Much of my scientific work has been about plants and the development of forms in living organisms. I’ve also worked in tropical agriculture at the International Crops Research Institute in Hyderabad, in India. More recently, as a Fellow of the Institute of Noetic Sciences, and Director of the Perrott-Warrick Project, I’ve been working on the unexplained powers of minds.
My work is essentially field-based: studying the sense of direction in homing pigeons in pigeon lofts; filming dogs in people’s houses; filming people at home receiving phone calls, or in schools; research in real-life conditions; and some online experiments that people can join in. I log the results, analyse the data, and publish papers in peer-reviewed scientific journals.
There’s now evidence that minds extend far beyond brains, and much of my research involves looking at phenomena that suggest interconnections between minds at a distance. For example, the sense of being stared at implies that, just by looking at somebody, you can affect them, and there’s now experimental evidence that this is indeed the case. I summarised this research in The Sense of Being Stared At. There’s also evidence that animals are telepathic, and many dogs, cats, and other pets pick up their owner’s intentions, often telepathically; so I wrote Dogs That Know When Their Owners Are Coming Home.
Among humans, the commonest form of telepathy is telephone telepathy, whereby people think of someone who then rings. I’ve shown experimentally that this isn’t just coincidence. In experiments where people had four different callers, when the caller was selected by the experimenters, at random, the subjects guessed who was calling very significantly above the chance level of 25 per cent.
Although these phenomena are often called paranormal — beyond the normal — I think they’re thoroughly normal, everyday phenomena. And they’re not uniquely human: animals often have better psychic abilities than humans. But these psychic phenomena are not, in themselves, spiritual: they’re part of our biological nature.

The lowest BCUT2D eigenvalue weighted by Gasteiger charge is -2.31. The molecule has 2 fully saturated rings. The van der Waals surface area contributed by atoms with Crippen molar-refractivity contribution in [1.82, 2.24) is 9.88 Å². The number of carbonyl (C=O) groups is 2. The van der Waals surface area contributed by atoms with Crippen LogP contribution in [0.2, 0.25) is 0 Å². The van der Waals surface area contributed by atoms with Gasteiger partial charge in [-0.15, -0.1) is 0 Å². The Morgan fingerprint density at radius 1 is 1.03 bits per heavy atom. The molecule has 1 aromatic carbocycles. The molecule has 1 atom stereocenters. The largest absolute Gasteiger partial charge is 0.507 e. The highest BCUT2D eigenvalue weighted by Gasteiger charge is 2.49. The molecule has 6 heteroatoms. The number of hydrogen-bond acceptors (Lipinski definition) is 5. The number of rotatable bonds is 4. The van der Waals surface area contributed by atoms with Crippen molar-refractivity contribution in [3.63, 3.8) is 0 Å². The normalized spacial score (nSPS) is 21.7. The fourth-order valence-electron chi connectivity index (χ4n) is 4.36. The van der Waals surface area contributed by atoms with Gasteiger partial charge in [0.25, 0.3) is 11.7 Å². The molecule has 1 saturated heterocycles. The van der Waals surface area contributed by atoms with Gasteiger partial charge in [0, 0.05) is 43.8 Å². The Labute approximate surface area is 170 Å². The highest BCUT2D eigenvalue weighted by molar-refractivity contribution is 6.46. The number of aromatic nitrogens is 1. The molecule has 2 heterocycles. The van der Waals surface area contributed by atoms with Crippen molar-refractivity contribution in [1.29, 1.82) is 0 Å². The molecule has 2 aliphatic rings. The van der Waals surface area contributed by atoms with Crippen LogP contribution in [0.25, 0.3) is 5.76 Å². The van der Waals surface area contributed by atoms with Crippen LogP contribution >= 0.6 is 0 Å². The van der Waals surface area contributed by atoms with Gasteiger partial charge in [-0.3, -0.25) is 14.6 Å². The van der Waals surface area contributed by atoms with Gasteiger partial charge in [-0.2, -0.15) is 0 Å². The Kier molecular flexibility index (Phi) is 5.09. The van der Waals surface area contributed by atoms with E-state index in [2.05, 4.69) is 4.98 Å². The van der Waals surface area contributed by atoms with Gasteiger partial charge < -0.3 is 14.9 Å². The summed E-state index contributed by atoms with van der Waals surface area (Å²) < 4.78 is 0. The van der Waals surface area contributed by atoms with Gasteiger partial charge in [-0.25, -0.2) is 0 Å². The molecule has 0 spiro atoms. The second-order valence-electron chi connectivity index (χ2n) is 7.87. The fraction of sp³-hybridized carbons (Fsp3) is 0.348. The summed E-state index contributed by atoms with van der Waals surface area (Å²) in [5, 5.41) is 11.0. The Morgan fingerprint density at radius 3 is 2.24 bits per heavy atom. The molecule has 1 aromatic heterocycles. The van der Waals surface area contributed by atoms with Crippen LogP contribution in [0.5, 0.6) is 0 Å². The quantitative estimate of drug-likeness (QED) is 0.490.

I do think that animals have a spiritual nature, but it’s a minority position. That God is in nature, and everything is sacred, is not a majority Christian view, which would be that, for example, saying grace before meals sacralises eating, whereas a dog eating his dinner is not sacred. Most Christians I know don’t have any objection to factory farming. Animal-rights activists do, but they’re not the same people as the average churchgoer. In terms of environmental destruction, the record of Americans — great churchgoers — is appalling.
Most people take it for granted that nature is unconscious and inanimate. That’s the view of nature I try to deconstruct in [my book] The Science Delusion, but our whole civilisation is split. In working hours, our mechanistic world-view rules the roost; but, at weekends, people are Romantics, and want to get back to nature in a car, clogging the roads with traffic on Friday nights. The Romantic view of nature isn’t usually connected with Christian traditions: it’s more animistic, neo-pagan. A lot of people say, “My church is being outdoors — that’s where I find God.” They may experience God in nature, but they call it “Nature” or “Spirit”. One of the great challenges of theology is to reconcile this split, in panentheism.